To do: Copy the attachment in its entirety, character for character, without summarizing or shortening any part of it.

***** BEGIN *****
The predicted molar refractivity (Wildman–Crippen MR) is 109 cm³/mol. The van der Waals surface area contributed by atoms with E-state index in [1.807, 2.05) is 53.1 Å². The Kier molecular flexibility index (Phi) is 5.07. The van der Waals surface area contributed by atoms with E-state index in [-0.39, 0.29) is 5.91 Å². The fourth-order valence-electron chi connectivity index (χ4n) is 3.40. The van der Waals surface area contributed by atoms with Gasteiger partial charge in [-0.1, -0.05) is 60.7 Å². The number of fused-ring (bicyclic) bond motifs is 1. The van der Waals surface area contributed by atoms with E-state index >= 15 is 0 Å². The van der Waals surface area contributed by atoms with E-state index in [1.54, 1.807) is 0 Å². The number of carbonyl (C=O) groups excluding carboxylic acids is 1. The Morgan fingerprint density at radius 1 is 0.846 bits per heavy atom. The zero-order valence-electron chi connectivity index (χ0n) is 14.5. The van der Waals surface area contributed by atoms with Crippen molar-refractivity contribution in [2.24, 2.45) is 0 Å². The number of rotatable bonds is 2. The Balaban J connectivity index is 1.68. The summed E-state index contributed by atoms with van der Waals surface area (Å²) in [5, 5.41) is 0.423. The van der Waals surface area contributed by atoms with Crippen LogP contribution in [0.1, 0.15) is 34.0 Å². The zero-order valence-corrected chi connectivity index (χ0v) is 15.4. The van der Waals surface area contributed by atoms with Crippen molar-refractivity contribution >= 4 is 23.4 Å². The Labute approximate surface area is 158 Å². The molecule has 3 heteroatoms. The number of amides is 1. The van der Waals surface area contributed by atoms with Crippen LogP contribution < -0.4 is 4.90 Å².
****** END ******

The predicted molar refractivity (Wildman–Crippen MR) is 109 cm³/mol. The van der Waals surface area contributed by atoms with E-state index in [1.807, 2.05) is 53.1 Å². The Kier molecular flexibility index (Phi) is 5.07. The van der Waals surface area contributed by atoms with E-state index in [-0.39, 0.29) is 5.91 Å². The fourth-order valence-electron chi connectivity index (χ4n) is 3.40. The van der Waals surface area contributed by atoms with Gasteiger partial charge in [-0.1, -0.05) is 60.7 Å². The number of fused-ring (bicyclic) bond motifs is 1. The van der Waals surface area contributed by atoms with E-state index >= 15 is 0 Å². The van der Waals surface area contributed by atoms with E-state index in [1.54, 1.807) is 0 Å². The number of carbonyl (C=O) groups excluding carboxylic acids is 1. The Morgan fingerprint density at radius 1 is 0.846 bits per heavy atom. The zero-order valence-electron chi connectivity index (χ0n) is 14.5. The van der Waals surface area contributed by atoms with Crippen molar-refractivity contribution in [2.24, 2.45) is 0 Å². The number of rotatable bonds is 2. The Balaban J connectivity index is 1.68. The summed E-state index contributed by atoms with van der Waals surface area (Å²) in [5, 5.41) is 0.423. The van der Waals surface area contributed by atoms with Crippen LogP contribution in [0.1, 0.15) is 34.0 Å². The zero-order valence-corrected chi connectivity index (χ0v) is 15.4. The van der Waals surface area contributed by atoms with Crippen molar-refractivity contribution >= 4 is 23.4 Å². The Labute approximate surface area is 158 Å². The molecule has 3 heteroatoms. The number of amides is 1. The van der Waals surface area contributed by atoms with Crippen LogP contribution < -0.4 is 4.90 Å².